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Web Apps Security

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Web Apps Security

  1. 1. © 2014 IBM Corporation2 ● The code that we write is not safe ! ● Learn by exemplifying ● Introduce developer to security APIs
  2. 2. © 2014 IBM Corporation3 Interesting facts ● Myth: We are secure because we have a firewall – 75% of vulnerabilities are at web application layer Gartner Group (2002 report) – Basically network layer protection just denies access to services ● Myth: I am safe because I‘m connected via HTTPS/SSL – HTTPS will just ensure that no one intercepts the information. – A web page can include static resources or other content from the same host via a non secure channel
  3. 3. © 2014 IBM Corporation4 Interesting facts ● NASA counted 5,408 security breaches where some access was given or malicious software was installed. In 2011 alone they had 47 attacks they described as ―advanced persistent threats,‖ serious attacks by well-funded ―individuals or nations.‖ Of those, 13 succeeded, and one attack based in China gained complete access to Jet Propulsion Laboratory (JPL) systems — read, write, delete, add and delete users, modify logs, everything. ● Paul Marting ( NASA inspector general ) in a written testimony to US government ● Visa, MasterCard, AmericanExpress & Discover Financial Systems, were hit in March by a data-security breach when a third-party service provider ( Global Payments Inc.) discovered its systems were compromised ● www.reuters.com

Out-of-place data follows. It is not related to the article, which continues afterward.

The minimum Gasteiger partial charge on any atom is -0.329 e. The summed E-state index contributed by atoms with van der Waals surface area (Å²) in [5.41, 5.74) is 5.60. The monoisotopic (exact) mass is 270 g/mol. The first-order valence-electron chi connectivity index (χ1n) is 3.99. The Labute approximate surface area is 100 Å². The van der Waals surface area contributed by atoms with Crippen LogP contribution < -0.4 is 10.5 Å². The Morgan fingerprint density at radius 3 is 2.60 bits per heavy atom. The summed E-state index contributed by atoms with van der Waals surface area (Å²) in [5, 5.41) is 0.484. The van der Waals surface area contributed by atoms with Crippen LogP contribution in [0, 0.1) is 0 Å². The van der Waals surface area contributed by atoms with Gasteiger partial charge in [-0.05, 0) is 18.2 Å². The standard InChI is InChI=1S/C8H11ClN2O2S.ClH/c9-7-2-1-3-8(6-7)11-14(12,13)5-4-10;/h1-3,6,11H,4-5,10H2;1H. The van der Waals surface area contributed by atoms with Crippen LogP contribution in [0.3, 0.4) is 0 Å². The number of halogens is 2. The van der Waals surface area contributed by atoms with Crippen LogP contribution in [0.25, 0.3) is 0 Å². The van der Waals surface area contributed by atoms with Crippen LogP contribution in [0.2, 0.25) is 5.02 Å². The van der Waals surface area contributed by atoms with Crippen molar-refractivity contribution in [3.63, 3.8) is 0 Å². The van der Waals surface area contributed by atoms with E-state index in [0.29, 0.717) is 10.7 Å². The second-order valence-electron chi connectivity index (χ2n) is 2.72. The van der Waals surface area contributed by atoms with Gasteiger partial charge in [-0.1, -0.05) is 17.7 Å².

4. 4. © 2014 IBM Corporation5 Let’s start with OWASP Top 10
  5. 5. © 2014 IBM Corporation6 ● Open web application security project ( www.owasp.org) ● not-for-profit worldwide charitable organization focused on improving the security of application software. ● Users and adopters of APIs and standards: US Federal Trade Commision,Citibank, PwC, HP, IBM Global Services, US Bureau of Alcohol Tobacco and Firearms,etc. ● OWASP Top Ten 2013 ( the 10 most common security flaws found in web applications in 2013 ): ● A1 : Injection ● A2 : Broken Authentication and Session Management ● A3 : Cross-Site Scripting (XSS) ● A4 : Insecure Direct Object References ● A5 : Security Misconfiguration ● A6 : Sensitive Data Exposure ● A7 : Insecure Cryptographic Storage ● A8 : Cross-Site Request Forgery (CSRF) ● A9 : Using component with known vulnerabilities ● A10: Un-validated Redirects and Forwards OWASP Top Ten
  6. 6. © 2014 IBM Corporation7 A1 Injection ● Various forms of injection ● SQL Injection ● Xpath injection ● Command injection ● Path based injection ● LDAP injection ● Etc.
  7. 7. © 2014 IBM Corporation Select user_information from user_table where username='’' or 1=1 -– 'and password=’abc’ 8 A1 Injection Select user_information from user_table where username=’input username’ and password=’input password’ Web Server Application Server User Database User https SQL injection